Louie and Diane Omerzu marvel at how their lives have changed since Louie became involved with the Seniors’ Community Hub.
“I’ve gotten back in the habit of working out,” says Louie.
“And I’m cooking far differently than I did before,” says Diane.
Louie, 70, had always been active, but when he retired, he suddenly became sedentary. He put on weight and had high blood pressure and problems with his knees. He went to see his doctor at the Misericordia Family Medicine Centre, and she suggested he join the Seniors’ Community Hub at the Edmonton Oliver Primary Care Network (PCN).
Soon after his first visit to the hub in 2017, he started a six-month exercise program with a kinesiologist. Louie and Diane, 63, also worked with a dietitian and attended classes on healthy eating.
“We haven’t accessed everything the hub has to offer, but we know it’s there if we need it,” says Diane.
The Seniors’ Community Hub is a new model of integrated health care for seniors launched in 2016 by Dr. Marjan Abbasi, who works with the Geriatric Assessment unit at the Misericordia Community Hospital, and Dr. Sheny Khera, who works in primary care at the Misericordia Family Medicine Centre. Marjan was seeing patients living with frailty and thought there must be a way of changing the course of their aging by supporting them with earlier preventative care.
About 1.2 million Canadians aged 65 and older live with frailty, Marjan and Sheny say. Contrary to popular belief, frailty is not an end-of-life state but occurs on a spectrum with many dimensions—physical, cognitive, social and psychological. Older adults may move along the spectrum from robust, healthy states to vulnerability to mild, moderate or severe frailty, depending on life circumstances. Even something seemingly ordinary like retiring, as in Louie’s case, can bring a change in state.
“If you catch people [early], you can reverse or improve their frailty or halt the progression,” says Marjan.
The Seniors’ Community Hub brings together resources that help people learn how to age well and remain as independent as possible. At the same time, it works to identify people who are at risk or living with frailty and provide them with holistic care.
Marjan and Sheny piloted the model (through funding from the Network of Excellence in Seniors’ Health and Wellness) with 120 patients aged 65 and older at Sheny’s primary care clinic, calling on the support of staff—a dietitian, pharmacist, chronic disease management nurse, kinesiologist and others—within the Edmonton Oliver PCN. Rather than being referred to multiple outside services and waiting months for assessment, a typical experience in traditional models, patients received comprehensive, co-ordinated care based on their own goals and priorities.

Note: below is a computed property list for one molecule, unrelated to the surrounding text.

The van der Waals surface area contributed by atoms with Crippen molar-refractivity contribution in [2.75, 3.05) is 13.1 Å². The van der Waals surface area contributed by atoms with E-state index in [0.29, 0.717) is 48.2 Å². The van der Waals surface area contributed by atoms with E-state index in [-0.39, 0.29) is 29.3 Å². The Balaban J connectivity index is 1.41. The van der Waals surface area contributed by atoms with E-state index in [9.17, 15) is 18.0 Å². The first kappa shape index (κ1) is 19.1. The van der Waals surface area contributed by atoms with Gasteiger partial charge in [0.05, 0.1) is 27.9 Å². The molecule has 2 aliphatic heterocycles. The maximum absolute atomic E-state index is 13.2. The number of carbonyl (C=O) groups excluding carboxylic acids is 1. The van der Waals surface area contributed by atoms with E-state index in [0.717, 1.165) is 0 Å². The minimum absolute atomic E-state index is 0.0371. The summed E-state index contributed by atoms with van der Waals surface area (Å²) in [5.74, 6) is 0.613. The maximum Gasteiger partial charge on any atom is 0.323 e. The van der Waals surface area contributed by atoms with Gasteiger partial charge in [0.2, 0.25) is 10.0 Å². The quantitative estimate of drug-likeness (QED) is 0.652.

Central to the program’s success was capacity building—making sure care providers had the knowledge and skills to deal with the complexities of senior care. Developing partnerships with community organizations like the SAGE Seniors Association was also important. Some partners provide classes at the hub, and others are resources the care providers can connect patients with to meet a need.
After a year, patients in the pilot reported they felt better physically and mentally. Similarly, the patients’ caregivers said the team approach made them feel more supported—help was only a phone call away. And the healthcare providers noted that team planning and assessment made it easier to manage their patients’ care.
For Louie, participation in the hub also brought a new awareness of what to expect with aging. Instead of ignoring aches and pains because they “come with the territory of getting older,” he’s now more open to going to his doctor and having them checked.
“Without being in the hub and being assessed more often, I probably would have let my knees go a lot further,” says Louie. “I would have toughed it out.”
Along with good results, the program has earned the Top Frailty Innovation of 2018 Award from the Canadian Frailty Network. It was chosen from among 80 entries submitted from every region across the country.
With the results of the pilot in hand, the Edmonton Oliver PCN is now promoting the Seniors’ Community Hub as the model of care for all its 35 member clinics. Marjan and Sheny also hope to expand the program to other PCNs in Edmonton, throughout Calgary and across the province. And they want to slowly build the groundwork for integrated care throughout the healthcare system.
“If you can make [integrated care] right for this group of people, then you will set the path for an integrated healthcare system for all,” says Sheny.
As for Louie and Diane, they plan to keep taking advantage of the resources at the hub as they need them. They both look forward to continuing to exercise with Louie’s kinesiologist on a drop-in basis, and Diane will become a patient at the hub when she turns 65.
“We’ll go [to the hub] until they kick us out,” says Diane. “It’s a wonderful program, and we feel a lot younger because of it.”
Frailty is a growing concern
- About 1.2 million Canadians are frail.
- By 2035, the number of Canadians living with frailty is expected to increase by over 2 million.
- The prevalence of frailty increases with advancing age, from 16 per cent in people over 65 to as high as 52 per cent in those over 85.
- People living with frailty are at risk of adverse outcomes such as falling, having to visit the emergency room, becoming disabled, being institutionalized and dying.
Source: Canadian Frailty Network